Should Our Kids Consume Dairy?

Boy drinking milk. Vanessa Davies/Dorling Kindersley/Getty Images

We are mammals.  Baby mammals survive on dairy, or they don’t survive at all. And, of course, it’s not just any dairy.  It’s the particular version of dairy unique to their own species: Mother’s milk.

So the first answer to the question posed in the title above is not only “yes,” but a yes derived directly from imperatives of evolutionary biology.

Our tendency to question the appropriateness of breast milk for newborn Homo sapiens over recent decades is testimony to a form of benighted arrogance our species seems to have invented.

  Had natural selection not worked out the formula for feeding newborns for us over the eons, we wouldn’t be here to debate it.  Yet, we debated it just the same.

Thankfully, that debate seems to have reached appropriate closure.  Absent some contraindication, such as a transmissible infection, or a mother’s inability to provide the milk- breast milk is the overwhelmingly recommended first food for our children, as it should have been all along.  In the particular context of childhood obesity, the evidence for breast feeding as an important, early defense is quite strong.

So yes, our babies, like all other baby mammals, should start out consuming dairy.  That’s the easy answer.

Things get a bit more complicated after that, as we shift from the rather blatant answers of biology to the choices imparted by culture.  Should our children transition from the dairy derived from our own species, to that of another?

Personally, living in the U.S., I think so.  The evidence in support of health benefits from dairy consumption in childhood here is strong and consistent.  There is a particular benefit related to weight control and the prevention of obesity, just as there is for breast feeding.

But, it’s important to note, as I did in a recent column that explores these matters at greater length, that the benefits of dairy for Homo sapiens after weaning are legitimately debatable.


For one thing, there are other ways to get those benefits, and there is no clear case that the offspring of vegans would benefit from the addition of dairy to their diets.  There are Blue Zone populations that raise their children with no recourse to dairy after breast feeding, and the result is- well- Blue Zones.  There are also Blue Zone populations in the Mediterranean region for which dairy is a staple, albeit one of lesser apparent importance than some of the other features of the native diet. Blue Zone populations live longer and better than the rest of us, so whatever they do- works.  They illustrate well both the theme of healthful eating, and the opportunity select a favored variant on that theme.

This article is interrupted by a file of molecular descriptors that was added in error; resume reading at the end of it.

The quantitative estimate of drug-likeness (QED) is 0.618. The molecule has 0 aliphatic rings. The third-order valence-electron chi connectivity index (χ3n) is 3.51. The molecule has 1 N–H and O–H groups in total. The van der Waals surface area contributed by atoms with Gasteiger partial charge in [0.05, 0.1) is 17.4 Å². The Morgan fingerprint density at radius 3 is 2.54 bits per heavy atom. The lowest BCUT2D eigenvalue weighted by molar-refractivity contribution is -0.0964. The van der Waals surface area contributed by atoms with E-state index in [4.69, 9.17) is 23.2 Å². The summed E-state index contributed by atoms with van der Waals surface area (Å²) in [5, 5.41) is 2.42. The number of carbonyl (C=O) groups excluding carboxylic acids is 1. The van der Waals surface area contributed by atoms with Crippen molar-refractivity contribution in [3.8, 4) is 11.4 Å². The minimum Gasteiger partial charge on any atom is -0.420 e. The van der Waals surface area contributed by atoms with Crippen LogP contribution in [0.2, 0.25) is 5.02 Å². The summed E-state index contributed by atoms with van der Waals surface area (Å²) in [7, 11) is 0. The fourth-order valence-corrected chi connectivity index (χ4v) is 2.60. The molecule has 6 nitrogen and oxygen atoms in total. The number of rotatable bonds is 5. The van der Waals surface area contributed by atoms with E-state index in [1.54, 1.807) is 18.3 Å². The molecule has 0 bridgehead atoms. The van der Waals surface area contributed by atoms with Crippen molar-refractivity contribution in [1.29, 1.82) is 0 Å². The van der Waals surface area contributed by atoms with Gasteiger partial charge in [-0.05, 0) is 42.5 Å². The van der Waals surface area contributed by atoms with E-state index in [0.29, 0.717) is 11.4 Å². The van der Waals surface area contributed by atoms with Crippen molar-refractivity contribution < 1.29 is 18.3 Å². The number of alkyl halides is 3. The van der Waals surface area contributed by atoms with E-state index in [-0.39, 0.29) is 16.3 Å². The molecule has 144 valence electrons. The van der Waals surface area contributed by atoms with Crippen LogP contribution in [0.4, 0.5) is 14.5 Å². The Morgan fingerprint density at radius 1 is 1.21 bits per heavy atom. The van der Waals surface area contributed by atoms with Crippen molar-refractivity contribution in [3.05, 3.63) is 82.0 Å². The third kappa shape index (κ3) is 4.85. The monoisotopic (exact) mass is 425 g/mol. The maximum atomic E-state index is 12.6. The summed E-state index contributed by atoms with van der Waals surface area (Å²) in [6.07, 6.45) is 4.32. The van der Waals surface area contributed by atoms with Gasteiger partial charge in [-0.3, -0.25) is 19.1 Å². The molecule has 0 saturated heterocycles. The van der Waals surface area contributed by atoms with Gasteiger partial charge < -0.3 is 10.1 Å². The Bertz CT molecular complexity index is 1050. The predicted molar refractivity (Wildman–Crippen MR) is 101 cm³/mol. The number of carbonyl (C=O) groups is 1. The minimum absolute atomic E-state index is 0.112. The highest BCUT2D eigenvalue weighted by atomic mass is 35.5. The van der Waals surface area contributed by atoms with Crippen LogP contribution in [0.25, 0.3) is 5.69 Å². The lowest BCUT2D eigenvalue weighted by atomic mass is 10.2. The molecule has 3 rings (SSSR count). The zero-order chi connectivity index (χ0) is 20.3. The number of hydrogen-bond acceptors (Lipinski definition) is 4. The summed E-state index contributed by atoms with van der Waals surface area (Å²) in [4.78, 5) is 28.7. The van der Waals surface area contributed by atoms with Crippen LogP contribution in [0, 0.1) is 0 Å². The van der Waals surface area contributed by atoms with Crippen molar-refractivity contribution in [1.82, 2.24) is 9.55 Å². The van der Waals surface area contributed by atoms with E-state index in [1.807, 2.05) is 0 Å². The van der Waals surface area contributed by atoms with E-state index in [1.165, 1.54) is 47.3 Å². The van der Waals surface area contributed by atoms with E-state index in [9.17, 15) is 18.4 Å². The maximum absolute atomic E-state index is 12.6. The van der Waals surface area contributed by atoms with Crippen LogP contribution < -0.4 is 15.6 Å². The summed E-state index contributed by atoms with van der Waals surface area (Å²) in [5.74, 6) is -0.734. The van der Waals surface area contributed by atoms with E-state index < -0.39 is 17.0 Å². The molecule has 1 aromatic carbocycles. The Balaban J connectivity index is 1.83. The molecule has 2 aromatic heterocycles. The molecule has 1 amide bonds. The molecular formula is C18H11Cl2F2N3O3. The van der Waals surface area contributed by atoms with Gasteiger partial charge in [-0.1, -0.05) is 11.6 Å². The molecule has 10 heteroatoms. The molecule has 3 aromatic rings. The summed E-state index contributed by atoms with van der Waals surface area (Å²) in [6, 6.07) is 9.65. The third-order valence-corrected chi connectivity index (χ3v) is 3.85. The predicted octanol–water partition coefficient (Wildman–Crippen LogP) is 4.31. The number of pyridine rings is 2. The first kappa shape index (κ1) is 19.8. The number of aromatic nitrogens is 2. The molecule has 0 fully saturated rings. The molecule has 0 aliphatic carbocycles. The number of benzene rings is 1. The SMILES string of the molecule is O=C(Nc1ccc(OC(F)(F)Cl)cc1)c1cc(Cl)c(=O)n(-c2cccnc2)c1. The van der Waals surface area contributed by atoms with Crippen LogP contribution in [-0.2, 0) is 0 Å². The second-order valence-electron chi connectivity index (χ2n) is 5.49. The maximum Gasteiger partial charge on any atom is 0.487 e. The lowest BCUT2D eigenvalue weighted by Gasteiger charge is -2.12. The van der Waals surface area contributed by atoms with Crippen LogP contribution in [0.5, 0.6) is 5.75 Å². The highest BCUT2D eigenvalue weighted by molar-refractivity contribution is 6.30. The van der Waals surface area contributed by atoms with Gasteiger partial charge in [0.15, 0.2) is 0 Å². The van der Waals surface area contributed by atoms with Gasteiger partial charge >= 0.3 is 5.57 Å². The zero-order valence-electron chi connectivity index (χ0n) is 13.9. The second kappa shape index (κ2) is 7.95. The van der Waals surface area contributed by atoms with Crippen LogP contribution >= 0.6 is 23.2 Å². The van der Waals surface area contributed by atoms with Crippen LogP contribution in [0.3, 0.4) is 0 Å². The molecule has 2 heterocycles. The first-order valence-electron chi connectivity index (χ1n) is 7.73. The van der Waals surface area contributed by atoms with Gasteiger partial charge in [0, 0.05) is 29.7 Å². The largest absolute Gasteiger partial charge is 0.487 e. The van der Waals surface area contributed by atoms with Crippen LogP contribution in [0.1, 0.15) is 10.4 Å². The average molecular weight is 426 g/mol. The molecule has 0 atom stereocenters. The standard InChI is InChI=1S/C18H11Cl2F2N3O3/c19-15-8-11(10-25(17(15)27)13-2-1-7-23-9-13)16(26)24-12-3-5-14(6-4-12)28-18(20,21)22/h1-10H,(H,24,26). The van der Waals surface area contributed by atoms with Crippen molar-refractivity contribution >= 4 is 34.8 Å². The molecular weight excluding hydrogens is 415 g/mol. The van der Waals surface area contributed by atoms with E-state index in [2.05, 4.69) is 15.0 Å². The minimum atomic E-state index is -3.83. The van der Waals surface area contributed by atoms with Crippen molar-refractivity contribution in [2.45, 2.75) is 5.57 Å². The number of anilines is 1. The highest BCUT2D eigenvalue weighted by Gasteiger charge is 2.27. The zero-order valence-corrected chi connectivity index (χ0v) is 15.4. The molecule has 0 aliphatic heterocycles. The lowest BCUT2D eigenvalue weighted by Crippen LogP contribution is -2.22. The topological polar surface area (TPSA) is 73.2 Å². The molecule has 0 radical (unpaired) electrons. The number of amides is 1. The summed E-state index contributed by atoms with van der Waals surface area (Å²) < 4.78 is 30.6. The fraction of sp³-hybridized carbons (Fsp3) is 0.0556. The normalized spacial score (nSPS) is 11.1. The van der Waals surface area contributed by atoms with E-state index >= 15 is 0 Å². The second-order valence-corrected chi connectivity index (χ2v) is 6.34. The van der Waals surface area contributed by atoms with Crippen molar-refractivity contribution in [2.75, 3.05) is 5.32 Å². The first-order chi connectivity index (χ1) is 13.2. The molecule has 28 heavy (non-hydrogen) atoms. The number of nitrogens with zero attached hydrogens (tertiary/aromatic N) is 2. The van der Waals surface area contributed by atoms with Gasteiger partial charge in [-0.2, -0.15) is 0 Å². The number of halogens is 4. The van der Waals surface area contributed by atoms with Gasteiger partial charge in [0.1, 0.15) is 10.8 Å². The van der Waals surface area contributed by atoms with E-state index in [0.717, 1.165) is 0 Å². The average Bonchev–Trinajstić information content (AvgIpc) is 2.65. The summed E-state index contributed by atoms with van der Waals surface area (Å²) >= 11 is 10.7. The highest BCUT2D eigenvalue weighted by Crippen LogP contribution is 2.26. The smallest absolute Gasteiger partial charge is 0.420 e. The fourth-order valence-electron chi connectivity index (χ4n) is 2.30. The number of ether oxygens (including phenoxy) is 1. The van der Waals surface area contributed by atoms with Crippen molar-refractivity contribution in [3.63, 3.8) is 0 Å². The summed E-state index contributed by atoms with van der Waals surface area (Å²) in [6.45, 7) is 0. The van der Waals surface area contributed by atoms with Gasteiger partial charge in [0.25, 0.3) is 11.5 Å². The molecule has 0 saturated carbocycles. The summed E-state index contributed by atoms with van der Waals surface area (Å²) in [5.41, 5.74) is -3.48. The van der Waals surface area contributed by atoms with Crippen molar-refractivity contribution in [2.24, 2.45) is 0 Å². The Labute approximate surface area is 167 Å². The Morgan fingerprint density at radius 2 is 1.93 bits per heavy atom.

For another, the benefits of dairy are a matter of context; of what is added to the diet, and what is removed.  If our children drink milk (of whatever kind) instead of soda, they are certainly trading up.  If they drink sweetened milk concoctions in lieu of water, they might well be trading down.  That is likely one of the reasons for the fairly strong, consistent association between dairy intake and weight control in the U.S.  Kids who drink a lot of soda tend to consume less dairy, and vice versa.

Ultimately, questions about dairy in the diets of our children become questions about dairy in our own diets, since we are far more likely to maintain dietary patterns when we live it together, rather than diet alone.  There are arguments both for and against habitual dairy intake by adults, encompassing the kind of dairy; dietary context; environmental impact; the treatment of animals; and our own genetic polymorphisms.

But in this one short column on a potentially complex topic, let’s stay focused and keep things simple.  Our own baby mammals should begin life, whenever possible, nourished by their mother’s milk.

  In the U.S., where the prevailing alternatives are rather dubious, the inclusion of dairy in the diets of our children is associated with health benefit.  Those already committed to healthful diets that exclude dairy, however, should feel no pressure.  Those work, too.

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